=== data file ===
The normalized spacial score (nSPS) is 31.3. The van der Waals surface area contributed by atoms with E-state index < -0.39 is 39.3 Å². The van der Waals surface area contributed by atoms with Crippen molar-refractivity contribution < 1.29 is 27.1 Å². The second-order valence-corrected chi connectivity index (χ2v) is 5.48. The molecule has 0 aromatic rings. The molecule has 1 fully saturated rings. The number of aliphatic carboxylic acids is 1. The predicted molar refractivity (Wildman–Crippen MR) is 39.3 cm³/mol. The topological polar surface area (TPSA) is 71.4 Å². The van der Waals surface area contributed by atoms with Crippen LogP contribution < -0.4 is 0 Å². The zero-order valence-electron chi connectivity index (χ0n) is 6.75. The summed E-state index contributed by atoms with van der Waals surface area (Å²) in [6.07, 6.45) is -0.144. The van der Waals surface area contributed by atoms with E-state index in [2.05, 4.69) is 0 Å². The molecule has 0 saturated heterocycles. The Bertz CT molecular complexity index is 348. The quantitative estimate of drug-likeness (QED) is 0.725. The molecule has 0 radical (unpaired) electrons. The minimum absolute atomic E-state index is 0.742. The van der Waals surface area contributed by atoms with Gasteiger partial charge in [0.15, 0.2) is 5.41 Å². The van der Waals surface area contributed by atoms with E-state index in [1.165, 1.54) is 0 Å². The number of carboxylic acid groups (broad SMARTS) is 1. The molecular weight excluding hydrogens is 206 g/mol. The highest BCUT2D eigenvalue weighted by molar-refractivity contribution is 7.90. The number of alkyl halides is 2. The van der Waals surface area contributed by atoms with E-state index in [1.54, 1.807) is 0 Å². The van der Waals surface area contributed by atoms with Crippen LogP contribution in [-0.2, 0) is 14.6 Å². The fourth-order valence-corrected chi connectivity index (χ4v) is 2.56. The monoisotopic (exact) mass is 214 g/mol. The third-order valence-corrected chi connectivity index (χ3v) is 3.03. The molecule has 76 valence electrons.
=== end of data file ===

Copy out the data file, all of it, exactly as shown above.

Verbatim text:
The normalized spacial score (nSPS) is 31.3. The van der Waals surface area contributed by atoms with E-state index < -0.39 is 39.3 Å². The van der Waals surface area contributed by atoms with Crippen molar-refractivity contribution < 1.29 is 27.1 Å². The second-order valence-corrected chi connectivity index (χ2v) is 5.48. The molecule has 0 aromatic rings. The molecule has 1 fully saturated rings. The number of aliphatic carboxylic acids is 1. The predicted molar refractivity (Wildman–Crippen MR) is 39.3 cm³/mol. The topological polar surface area (TPSA) is 71.4 Å². The van der Waals surface area contributed by atoms with Crippen LogP contribution < -0.4 is 0 Å². The zero-order valence-electron chi connectivity index (χ0n) is 6.75. The summed E-state index contributed by atoms with van der Waals surface area (Å²) in [6.07, 6.45) is -0.144. The van der Waals surface area contributed by atoms with E-state index in [2.05, 4.69) is 0 Å². The molecule has 0 saturated heterocycles. The Bertz CT molecular complexity index is 348. The quantitative estimate of drug-likeness (QED) is 0.725. The molecule has 0 radical (unpaired) electrons. The minimum absolute atomic E-state index is 0.742. The van der Waals surface area contributed by atoms with Gasteiger partial charge in [0.15, 0.2) is 5.41 Å². The van der Waals surface area contributed by atoms with E-state index in [1.165, 1.54) is 0 Å². The number of carboxylic acid groups (broad SMARTS) is 1. The molecular weight excluding hydrogens is 206 g/mol. The highest BCUT2D eigenvalue weighted by molar-refractivity contribution is 7.90. The number of alkyl halides is 2. The van der Waals surface area contributed by atoms with E-state index in [1.54, 1.807) is 0 Å². The van der Waals surface area contributed by atoms with Crippen LogP contribution in [-0.2, 0) is 14.6 Å². The fourth-order valence-corrected chi connectivity index (χ4v) is 2.56. The monoisotopic (exact) mass is 214 g/mol. The third-order valence-corrected chi connectivity index (χ3v) is 3.03. The molecule has 76 valence electrons.